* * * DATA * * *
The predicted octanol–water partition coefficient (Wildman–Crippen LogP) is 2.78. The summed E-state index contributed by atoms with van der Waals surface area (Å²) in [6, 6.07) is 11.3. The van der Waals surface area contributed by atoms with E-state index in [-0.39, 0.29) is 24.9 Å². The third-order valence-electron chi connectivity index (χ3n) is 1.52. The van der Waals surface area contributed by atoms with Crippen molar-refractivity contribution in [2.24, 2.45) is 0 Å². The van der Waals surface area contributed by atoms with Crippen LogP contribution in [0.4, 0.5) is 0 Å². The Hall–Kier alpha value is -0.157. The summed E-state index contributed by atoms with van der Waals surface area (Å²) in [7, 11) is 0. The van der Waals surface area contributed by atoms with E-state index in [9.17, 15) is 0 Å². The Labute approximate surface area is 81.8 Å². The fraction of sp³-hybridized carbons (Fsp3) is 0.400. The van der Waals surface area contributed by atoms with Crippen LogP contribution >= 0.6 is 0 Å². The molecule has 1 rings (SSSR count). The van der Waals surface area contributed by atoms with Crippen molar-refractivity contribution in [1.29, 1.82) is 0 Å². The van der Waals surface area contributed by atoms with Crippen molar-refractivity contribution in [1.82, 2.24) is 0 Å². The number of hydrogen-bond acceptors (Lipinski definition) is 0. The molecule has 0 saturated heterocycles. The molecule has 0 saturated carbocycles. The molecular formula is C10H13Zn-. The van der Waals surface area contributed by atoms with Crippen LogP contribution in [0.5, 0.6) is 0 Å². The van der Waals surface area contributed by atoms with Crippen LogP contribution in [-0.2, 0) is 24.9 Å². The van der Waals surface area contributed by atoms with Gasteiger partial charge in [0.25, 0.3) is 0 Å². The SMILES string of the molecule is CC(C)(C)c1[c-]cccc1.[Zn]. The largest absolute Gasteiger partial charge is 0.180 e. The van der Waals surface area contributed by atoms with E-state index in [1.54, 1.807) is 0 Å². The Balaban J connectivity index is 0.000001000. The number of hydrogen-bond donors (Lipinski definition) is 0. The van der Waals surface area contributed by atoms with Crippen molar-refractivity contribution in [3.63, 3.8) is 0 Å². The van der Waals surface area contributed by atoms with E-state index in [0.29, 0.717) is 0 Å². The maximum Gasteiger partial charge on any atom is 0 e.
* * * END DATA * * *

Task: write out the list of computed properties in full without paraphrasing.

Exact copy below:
The predicted octanol–water partition coefficient (Wildman–Crippen LogP) is 2.78. The summed E-state index contributed by atoms with van der Waals surface area (Å²) in [6, 6.07) is 11.3. The van der Waals surface area contributed by atoms with E-state index in [-0.39, 0.29) is 24.9 Å². The third-order valence-electron chi connectivity index (χ3n) is 1.52. The van der Waals surface area contributed by atoms with Crippen molar-refractivity contribution in [2.24, 2.45) is 0 Å². The van der Waals surface area contributed by atoms with Crippen LogP contribution in [0.4, 0.5) is 0 Å². The Hall–Kier alpha value is -0.157. The summed E-state index contributed by atoms with van der Waals surface area (Å²) in [7, 11) is 0. The van der Waals surface area contributed by atoms with E-state index in [9.17, 15) is 0 Å². The Labute approximate surface area is 81.8 Å². The fraction of sp³-hybridized carbons (Fsp3) is 0.400. The van der Waals surface area contributed by atoms with Crippen LogP contribution >= 0.6 is 0 Å². The molecule has 1 rings (SSSR count). The van der Waals surface area contributed by atoms with Crippen molar-refractivity contribution in [1.29, 1.82) is 0 Å². The van der Waals surface area contributed by atoms with Crippen molar-refractivity contribution in [1.82, 2.24) is 0 Å². The number of hydrogen-bond acceptors (Lipinski definition) is 0. The molecule has 0 saturated heterocycles. The molecule has 0 saturated carbocycles. The molecular formula is C10H13Zn-. The van der Waals surface area contributed by atoms with Crippen LogP contribution in [0.5, 0.6) is 0 Å². The van der Waals surface area contributed by atoms with Crippen LogP contribution in [-0.2, 0) is 24.9 Å². The van der Waals surface area contributed by atoms with Gasteiger partial charge in [0.25, 0.3) is 0 Å². The SMILES string of the molecule is CC(C)(C)c1[c-]cccc1.[Zn]. The largest absolute Gasteiger partial charge is 0.180 e. The van der Waals surface area contributed by atoms with E-state index in [1.54, 1.807) is 0 Å². The Balaban J connectivity index is 0.000001000. The number of hydrogen-bond donors (Lipinski definition) is 0. The van der Waals surface area contributed by atoms with Crippen molar-refractivity contribution in [3.63, 3.8) is 0 Å². The van der Waals surface area contributed by atoms with E-state index in [0.29, 0.717) is 0 Å². The maximum Gasteiger partial charge on any atom is 0 e.